The GOP-controlled Congress has been at work on Capitol Hill for the last five months. Despite some recent legislative achievements, its approval rating remains at a mere 19 percent, according to Gallup.
Congress has confirmed Loretta Lynch as Attorney General, both chambers passed a Medicare bill, and the Senate passed legislation that would limit Congress’s involvement in Iran. But the ease in gridlock hasn’t boosted public opinion.
Gallup reported that Congress’s approval rating saw a 4 percent bump since early April. Notably, neither Republicans nor Democrats have rallied behind Congress -- just 21 percent of conservatives and 18 percent of liberals approve.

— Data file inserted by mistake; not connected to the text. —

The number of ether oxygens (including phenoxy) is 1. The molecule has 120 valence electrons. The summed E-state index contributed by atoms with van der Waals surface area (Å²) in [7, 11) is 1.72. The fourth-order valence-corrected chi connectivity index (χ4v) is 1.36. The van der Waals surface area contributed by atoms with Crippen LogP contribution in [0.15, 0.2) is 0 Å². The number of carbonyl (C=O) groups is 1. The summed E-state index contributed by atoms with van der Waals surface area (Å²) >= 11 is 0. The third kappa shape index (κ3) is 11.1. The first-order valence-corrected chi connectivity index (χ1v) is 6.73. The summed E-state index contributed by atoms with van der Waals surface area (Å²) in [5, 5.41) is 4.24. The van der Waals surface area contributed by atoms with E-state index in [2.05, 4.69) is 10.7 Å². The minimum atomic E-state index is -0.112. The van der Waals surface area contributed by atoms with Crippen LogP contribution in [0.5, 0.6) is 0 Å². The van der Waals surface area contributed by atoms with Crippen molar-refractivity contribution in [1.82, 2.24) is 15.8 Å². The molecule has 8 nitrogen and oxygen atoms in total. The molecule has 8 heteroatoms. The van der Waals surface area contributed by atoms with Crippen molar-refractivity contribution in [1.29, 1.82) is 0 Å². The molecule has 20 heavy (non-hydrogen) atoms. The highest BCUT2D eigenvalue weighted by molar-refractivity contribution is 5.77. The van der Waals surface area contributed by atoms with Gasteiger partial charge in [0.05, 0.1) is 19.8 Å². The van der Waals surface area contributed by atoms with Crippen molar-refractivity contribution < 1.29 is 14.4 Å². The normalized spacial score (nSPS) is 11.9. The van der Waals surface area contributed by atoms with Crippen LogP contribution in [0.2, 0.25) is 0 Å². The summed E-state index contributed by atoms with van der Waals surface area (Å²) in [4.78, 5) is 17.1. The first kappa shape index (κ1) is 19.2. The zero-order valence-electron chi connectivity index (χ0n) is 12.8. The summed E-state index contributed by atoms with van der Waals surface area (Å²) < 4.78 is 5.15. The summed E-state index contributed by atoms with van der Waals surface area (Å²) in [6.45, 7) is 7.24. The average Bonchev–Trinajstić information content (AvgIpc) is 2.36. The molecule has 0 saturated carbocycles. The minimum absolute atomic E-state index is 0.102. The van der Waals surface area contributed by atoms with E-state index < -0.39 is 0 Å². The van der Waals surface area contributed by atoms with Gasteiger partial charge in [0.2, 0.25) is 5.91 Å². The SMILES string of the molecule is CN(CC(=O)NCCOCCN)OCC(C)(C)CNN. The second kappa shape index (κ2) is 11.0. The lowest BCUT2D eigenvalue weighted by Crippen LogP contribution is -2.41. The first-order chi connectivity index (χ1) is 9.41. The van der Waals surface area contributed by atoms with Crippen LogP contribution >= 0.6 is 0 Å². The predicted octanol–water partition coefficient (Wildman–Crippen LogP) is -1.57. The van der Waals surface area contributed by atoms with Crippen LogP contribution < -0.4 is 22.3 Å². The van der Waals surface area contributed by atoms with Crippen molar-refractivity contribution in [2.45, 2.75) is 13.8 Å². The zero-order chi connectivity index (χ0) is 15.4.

A recent study co-authored by University of British Columbia business professor Karl Aquino suggested Congress could boost its approval rating by changing its language to include more pro-social words.
"If members of Congress want to be viewed more positively by the public, it appears that the words they use matter,” Aquino said. "Our study suggests that the electorate is listening and reacts favourably when Congressional members use prosocial language.”
Words like “educate,” “tolerate” and “cooperate” predicated a bump in approval six months later.